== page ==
Tokyo Girls’ Style
Interview by DJ Greg Hignight (Tune in Tokyo)
July 18, 2014
Tokyo Girls’ Style occupies an intriguing new frontier in J-Pop. The last few years have seen more Japanese acts performing songs crafted for a widening international audience. Tōkyō Joshiryū, as they are known in Japan, debuted as a five-member group in 2010 with a sound that fuses high-energy idol pop with Sophisti-Pop, disco bass lines and other western elements. In anticipation of their U.S. debut this weekend at J-Pop Summit Festival in San Francisco, the members spoke with NekoPOP about topics including their history-making Budokan performance, recording in Chinese, and what it’s like representing Tokyo on the global stage.
Please introduce yourselves and tell us how you each joined Tokyo Girls’ Style.
Mei Shoji: We are a five-member girls’ dance and vocal group formed on January 1st, 2010. With the concept of “delivering the joyfulness of music through singing and dancing,” the major activity of our group is live performance that consists of singing and dancing. The stories of how each of us joined this group are different, but we were all first contacted by the staff, went through the audition, and finally, the five of us here were selected.
Tell us about the meaning of “Tokyo Girls’ Style”. What does your name symbolize?
Miyu Yamabe: Our goal is not limiting our activities only to Japan or Asia, but we want to reach the entire world. Since we’re an all-girls group from the capital of Japan, Tokyo, we refer ourselves as “Tokyo Girls.” Also, in the meantime, we’re pursuing our own unique style, and that’s how we named our group as “Tokyo Girl’s Style.”
In December 2012, you were the youngest female group at the time to perform at the Budokan. How did you feel about this achievement?
Miyu Yamabe: Performing at Budokan had always been a dream of us ever since we debuted, and it’s still an unbelievably pleasant stage experience for us. Besides that, we feel so honored that we were able to achieve this record. In order to be true to this achievement, we will push ourselves, setting higher goals constantly, and keep making an even greater effort.
Producer Hiroshi Matsui (a.k.a. Royal Mirrorball) just released a nonstop dance album of your most popular singles. What thoughts did you have when you heard the remixes for “Royal Mirrorball Discotheque”?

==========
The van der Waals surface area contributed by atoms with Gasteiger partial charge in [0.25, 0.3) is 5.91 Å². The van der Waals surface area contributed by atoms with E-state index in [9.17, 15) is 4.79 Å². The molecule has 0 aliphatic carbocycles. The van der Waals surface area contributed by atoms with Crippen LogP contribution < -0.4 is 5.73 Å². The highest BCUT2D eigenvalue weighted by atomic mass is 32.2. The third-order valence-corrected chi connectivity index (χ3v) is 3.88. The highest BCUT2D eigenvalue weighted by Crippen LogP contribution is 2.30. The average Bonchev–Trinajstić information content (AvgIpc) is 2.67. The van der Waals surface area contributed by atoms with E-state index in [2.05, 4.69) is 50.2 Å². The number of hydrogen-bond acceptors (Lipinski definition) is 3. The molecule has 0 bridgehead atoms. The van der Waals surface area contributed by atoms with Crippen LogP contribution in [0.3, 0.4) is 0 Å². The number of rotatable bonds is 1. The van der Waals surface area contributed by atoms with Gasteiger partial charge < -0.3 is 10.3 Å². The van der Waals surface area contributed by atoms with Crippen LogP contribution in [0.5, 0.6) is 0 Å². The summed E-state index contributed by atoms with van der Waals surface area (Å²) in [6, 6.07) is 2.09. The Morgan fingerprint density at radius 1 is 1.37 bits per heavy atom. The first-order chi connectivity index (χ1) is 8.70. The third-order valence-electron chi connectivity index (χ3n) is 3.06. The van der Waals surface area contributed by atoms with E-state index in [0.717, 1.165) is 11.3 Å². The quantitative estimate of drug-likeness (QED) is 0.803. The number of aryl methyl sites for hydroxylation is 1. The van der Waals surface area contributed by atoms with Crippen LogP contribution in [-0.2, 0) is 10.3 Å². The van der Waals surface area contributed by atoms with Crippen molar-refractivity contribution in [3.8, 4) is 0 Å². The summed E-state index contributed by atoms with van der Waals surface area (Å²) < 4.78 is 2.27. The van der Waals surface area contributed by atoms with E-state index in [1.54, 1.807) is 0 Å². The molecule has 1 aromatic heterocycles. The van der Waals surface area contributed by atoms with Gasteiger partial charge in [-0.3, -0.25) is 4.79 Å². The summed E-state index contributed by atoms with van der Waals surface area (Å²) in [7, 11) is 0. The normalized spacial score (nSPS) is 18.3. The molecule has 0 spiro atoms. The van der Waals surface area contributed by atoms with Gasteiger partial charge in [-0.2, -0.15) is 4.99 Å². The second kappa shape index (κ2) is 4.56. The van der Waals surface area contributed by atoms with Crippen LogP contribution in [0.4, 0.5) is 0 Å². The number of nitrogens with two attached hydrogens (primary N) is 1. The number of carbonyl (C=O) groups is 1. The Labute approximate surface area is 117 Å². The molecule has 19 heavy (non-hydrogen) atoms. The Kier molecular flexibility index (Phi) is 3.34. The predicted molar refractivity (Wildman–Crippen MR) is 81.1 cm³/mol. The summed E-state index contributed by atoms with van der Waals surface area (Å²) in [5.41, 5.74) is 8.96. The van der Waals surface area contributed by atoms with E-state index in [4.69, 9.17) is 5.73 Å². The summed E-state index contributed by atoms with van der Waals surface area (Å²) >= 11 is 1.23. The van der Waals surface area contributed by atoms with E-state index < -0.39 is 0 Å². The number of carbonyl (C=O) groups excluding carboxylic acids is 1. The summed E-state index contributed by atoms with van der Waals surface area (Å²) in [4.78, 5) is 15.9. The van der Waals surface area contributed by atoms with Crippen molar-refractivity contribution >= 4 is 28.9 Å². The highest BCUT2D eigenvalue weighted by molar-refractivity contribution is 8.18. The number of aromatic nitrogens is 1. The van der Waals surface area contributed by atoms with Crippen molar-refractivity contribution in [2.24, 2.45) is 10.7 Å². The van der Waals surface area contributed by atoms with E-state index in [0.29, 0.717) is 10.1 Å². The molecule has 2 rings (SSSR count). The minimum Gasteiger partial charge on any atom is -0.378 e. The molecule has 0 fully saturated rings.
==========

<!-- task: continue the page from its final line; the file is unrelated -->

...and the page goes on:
Yuri Nakae: We always have the honor to have Matsui-San (Royal Mirrorball) to arrange our songs, but when we first heard the remixed non-stop version, we got super excited and thought, “this is so us!”, “We can show something new to our fans!”
Another recent collaboration was your “Maltine Girls Wave” project with Maltine Records. What was it like starring in your own solo PVs (videos)?
Hitomi Arai: I’m used to shooting music videos with all five of us together, and this time was the first time shooting it alone, so I felt a little bit lonely (laughs). But thanks to shooting the PVs separately, we were able to express our own strengths and personalities and make the awesome videos. Please enjoy these new PVs that show a different ‘Tokyo Girls’ Style!’ Also, I had the opportunity to be challenged with a new fashion style in the video — so to me, it’s one of my favorites!
What was the most challenging thing about recording “Onnaji Kimochi” and “Partition Love” in Chinese?
Yuri Nakae: The pronunciation of Chinese is even harder than English! We had a lot of difficulties trying to capture the correct sound of each word at the beginning. Many of the sounds in Chinese we had never heard before, so we were like, “Any ideas on how to even make this sound?!” and it took us a very long time to finish the recording… But since we tried very hard to record it, and had Chinese staff helping us on the pronunciation, we hope that we can perform it overseas sometime in the future!
Your new PV for “Jujika” (the theme for your film Kotodama-Spiritual Curse-) is receiving a lot of attention for its dark and dramatic visuals. Can you tell us what your song “Jujika” is about?
Ayano Konishi: Since this song is the theme song of the movie, if you watch the movie, you’ll find some parts of the song that link to the story of the movie. More than that, you’ll get to enjoy the horror-themed Tokyo Girls’ Style! We also added the pose “the window of the fox” that represents a key element in the movie. And our outfits for this PV are very sexy and mature!
Tokyo Girls’ Style has shown the world many different fashion styles. What were some favorite looks?
Ayano Konishi: Personally, I like more matured-looking fashion styles, but I don’t have any particular preferences. Instead of saying that each of us likes a particular style, I would say we like to be challenged with all different kinds of fashion possible!
Your PVs like “Limited Addiction” and “Himawari to Hoshikazu” featured lively and tightly-choreographed dance moves. How important is dancing for your performance style?
Yuri Nakae: Our dance experiences vary, as each of us has a different background. To me, I started dancing when I was a lower grade elementary school student, and now, dancing has already become a natural thing that is very important and indispensable in my life.
What new things can we expect from your upcoming album Killing me Softly?
Mei Shoji: From the time when we debuted until now, the lyrics of our songs tended to be more mature, but this time, the songs in this album fit right into our actual ages. With the same awesome sound as always, we would love to deliver you this new album with all our hearts. Also, the main song of this album “Killing me Softly,” is a song that has been developed for four years, and was written when we first formed our group. We have many special memories for this song, and wish that everyone will love it!
Image credit: avex/Tokyo Girls’ Style